about a year ago
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Neuroscientist: First-Ever Human Head Transplant Is Now Possible

fizzup Re:head transplant, or body transplant? (522 comments)

Or like a terrible pump design. Intelligent design my ass, more like idiotic design.

Requirements:

  1. 300 liters per hour.
  2. 100% duty cycle.
  3. 75 year MTBF.

Go!

about a year ago
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Bill "The Science Guy" Nye Says Creationism Is Not Appropriate For Children

fizzup Re:Yes! (1774 comments)

I have a similar story from my own childhood. One summer, when we were driving through Osoyoos, the VW Rabbit overheated and we needed to stop and get it repaired. This was in the late '70s, and "foreign" cars breaking down in small towns was cause for a serious over-charging at the service station. A thousand dollars later, we're back in the Rabbit heading up the steep hill on the Crowsnest Highway heading east. It's a steep climb out of the desert, so we're all on tenterhooks to see if the car is actually repaired. Mom is seriously pissed about the overcharging, but when she looked back at the evil city she turned into a telephone pole.

about 2 years ago
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Ask Slashdot: How Would Room-Temp Superconductors Affect Us?

fizzup It would make rooms a lot colder. (262 comments)

Could you imagine? You'd have to collect all that condensed air...

more than 2 years ago
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Nomad Planets: Stepping Stones To Interstellar Space?

fizzup Re:Too Bad (244 comments)

Option 1. Accelerate half the way there at 9.81 m/s/s, then turn around and decelerate at 9.81 m/s/s.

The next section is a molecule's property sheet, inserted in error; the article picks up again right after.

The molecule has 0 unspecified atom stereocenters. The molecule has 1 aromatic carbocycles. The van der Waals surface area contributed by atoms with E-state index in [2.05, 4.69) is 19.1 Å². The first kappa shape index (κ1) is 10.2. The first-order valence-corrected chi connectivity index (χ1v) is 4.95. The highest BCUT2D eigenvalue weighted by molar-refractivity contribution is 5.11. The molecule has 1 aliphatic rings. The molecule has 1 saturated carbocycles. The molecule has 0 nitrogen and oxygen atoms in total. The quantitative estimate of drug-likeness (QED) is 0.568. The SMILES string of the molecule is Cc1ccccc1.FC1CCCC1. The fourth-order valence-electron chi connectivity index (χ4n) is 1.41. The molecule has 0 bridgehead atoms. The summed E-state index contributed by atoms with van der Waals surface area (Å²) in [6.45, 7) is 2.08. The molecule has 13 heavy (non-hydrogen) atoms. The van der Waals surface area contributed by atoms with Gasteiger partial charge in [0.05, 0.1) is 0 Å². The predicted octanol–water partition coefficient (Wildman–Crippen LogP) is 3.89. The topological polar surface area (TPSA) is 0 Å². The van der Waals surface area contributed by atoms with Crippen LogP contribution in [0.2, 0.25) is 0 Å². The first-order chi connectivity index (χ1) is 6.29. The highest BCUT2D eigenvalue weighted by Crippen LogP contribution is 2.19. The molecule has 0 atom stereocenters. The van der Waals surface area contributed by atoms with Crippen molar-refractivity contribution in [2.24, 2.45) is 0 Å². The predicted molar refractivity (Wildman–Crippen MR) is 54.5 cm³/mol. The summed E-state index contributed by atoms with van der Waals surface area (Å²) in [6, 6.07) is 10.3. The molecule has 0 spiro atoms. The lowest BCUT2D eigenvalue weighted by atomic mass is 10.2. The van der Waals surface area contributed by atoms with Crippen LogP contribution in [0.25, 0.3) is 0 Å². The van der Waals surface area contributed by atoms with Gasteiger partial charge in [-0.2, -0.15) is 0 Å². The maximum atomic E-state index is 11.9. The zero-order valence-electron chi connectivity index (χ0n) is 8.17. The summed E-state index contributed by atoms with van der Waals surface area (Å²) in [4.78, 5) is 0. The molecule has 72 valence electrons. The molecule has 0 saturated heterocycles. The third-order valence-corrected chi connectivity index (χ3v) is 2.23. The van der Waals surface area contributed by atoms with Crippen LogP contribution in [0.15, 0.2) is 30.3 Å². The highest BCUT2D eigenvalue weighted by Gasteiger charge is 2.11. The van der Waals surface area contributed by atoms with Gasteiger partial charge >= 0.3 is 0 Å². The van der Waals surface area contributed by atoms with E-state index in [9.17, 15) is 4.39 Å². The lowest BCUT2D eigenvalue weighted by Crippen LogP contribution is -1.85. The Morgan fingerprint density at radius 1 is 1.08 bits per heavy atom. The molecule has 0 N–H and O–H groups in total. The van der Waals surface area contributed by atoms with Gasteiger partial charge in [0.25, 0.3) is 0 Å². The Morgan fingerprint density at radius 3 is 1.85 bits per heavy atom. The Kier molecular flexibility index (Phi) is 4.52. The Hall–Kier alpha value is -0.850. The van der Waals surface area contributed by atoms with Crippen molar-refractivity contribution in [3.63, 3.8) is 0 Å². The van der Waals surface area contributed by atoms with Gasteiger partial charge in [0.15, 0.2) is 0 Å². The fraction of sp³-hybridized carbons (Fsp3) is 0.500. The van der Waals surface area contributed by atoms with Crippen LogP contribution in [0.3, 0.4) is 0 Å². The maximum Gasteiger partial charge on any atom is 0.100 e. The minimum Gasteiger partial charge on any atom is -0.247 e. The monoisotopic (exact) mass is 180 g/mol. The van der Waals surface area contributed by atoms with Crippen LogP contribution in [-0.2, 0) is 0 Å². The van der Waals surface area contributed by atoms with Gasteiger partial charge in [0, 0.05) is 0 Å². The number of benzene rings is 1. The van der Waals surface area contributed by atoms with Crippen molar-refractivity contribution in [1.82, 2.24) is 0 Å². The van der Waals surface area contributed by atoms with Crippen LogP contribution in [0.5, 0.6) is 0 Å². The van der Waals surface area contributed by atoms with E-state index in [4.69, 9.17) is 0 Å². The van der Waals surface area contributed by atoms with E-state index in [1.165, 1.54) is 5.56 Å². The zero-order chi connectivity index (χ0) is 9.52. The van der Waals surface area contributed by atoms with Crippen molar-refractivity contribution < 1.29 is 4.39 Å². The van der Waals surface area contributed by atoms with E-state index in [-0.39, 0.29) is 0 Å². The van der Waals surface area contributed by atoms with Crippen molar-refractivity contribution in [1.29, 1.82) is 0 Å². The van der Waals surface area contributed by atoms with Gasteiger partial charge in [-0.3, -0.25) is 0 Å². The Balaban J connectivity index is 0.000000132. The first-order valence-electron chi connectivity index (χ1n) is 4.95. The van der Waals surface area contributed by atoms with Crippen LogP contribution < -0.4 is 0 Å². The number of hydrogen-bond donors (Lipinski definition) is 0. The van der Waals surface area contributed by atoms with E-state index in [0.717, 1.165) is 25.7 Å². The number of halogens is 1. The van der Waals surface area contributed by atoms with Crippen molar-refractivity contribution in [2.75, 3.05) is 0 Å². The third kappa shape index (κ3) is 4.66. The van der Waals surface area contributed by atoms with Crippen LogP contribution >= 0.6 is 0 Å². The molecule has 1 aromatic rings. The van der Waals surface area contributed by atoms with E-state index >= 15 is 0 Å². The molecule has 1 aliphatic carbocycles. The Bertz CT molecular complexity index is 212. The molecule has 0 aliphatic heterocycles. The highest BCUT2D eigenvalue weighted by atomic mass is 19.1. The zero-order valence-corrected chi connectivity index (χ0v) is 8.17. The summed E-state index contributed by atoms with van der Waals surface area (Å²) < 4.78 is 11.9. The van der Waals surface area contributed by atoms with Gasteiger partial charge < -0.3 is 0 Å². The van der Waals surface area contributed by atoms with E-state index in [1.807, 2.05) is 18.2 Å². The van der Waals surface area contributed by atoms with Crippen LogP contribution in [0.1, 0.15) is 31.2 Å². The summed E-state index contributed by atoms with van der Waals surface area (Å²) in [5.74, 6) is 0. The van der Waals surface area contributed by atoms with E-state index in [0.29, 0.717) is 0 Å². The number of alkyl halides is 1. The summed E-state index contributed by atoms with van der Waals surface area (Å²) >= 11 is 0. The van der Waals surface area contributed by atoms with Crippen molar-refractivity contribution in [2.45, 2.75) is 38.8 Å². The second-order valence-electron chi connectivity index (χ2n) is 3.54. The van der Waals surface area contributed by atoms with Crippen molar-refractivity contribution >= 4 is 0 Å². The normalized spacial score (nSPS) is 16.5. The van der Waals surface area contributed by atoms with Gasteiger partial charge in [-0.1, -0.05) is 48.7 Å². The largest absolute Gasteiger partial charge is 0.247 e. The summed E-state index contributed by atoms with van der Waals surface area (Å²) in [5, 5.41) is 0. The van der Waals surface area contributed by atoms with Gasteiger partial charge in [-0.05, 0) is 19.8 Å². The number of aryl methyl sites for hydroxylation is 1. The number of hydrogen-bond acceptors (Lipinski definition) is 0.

Option 2. Travel at a constant speed, but spin the craft about it's axis such that the outside shell of the craft has centripetal acceleration of 9.81 m/s/s. Live on the inside using the craft's wall as a floor.

more than 2 years ago
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Your Next TV Interface Will Be a Tablet

fizzup Wireless keyboard/trackpad combo (210 comments)

On my MythTV box I use a wireless keyboard and trackpad on a single device. It turns my TV into a computer monitor, and I find the interface quite pleasing.

more than 2 years ago
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Don't Worry About Global Warming, Say 16 Scientists in the WSJ

fizzup Re:And this is why alarmists come off as flakes (1367 comments)

I know that it's counter-intuitive, but the mass of CO2 created by burning a kilogram of gasoline is greater than one kilogram. Volume isn't very interesting, because CO2 is a gas and gasoline is a liquid, so it's no surprise that the volume of gas created is greater than the initial volume of gasoline. This fact (that the CO2 is more massy than the gasoline) is counter-intuitive because most people naively apply conservation of mass to the problem, and say most of what is produced is water, so the mass of CO2 must necessarily be less than the mass of gasoline. This is how folks get tripped up: the oxygen has mass, and a lot of it.

Gasoline is a mix of chemicals, isooctane, butane, and many others, but it's actually pretty close to CH2 in composition. Maybe something like CH2.5. To a first approximation, every carbon atom in gasoline is part of a CO2 molecule after combustion. Some of it is just carbon (soot) and some of it is CO, but the biggest component is CO2. Oxygen is 16 times as massive as hydrogen, so after combustion the mass of CO2 is greater than the mass of gasoline you burned.

here is a reference that describes the situation in greater detail.

more than 2 years ago
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Makers Keep Flogging 3D TV, Viewers Keep Shrugging

fizzup Re:Some of us... (457 comments)

LASIK is a gimmick...

more than 2 years ago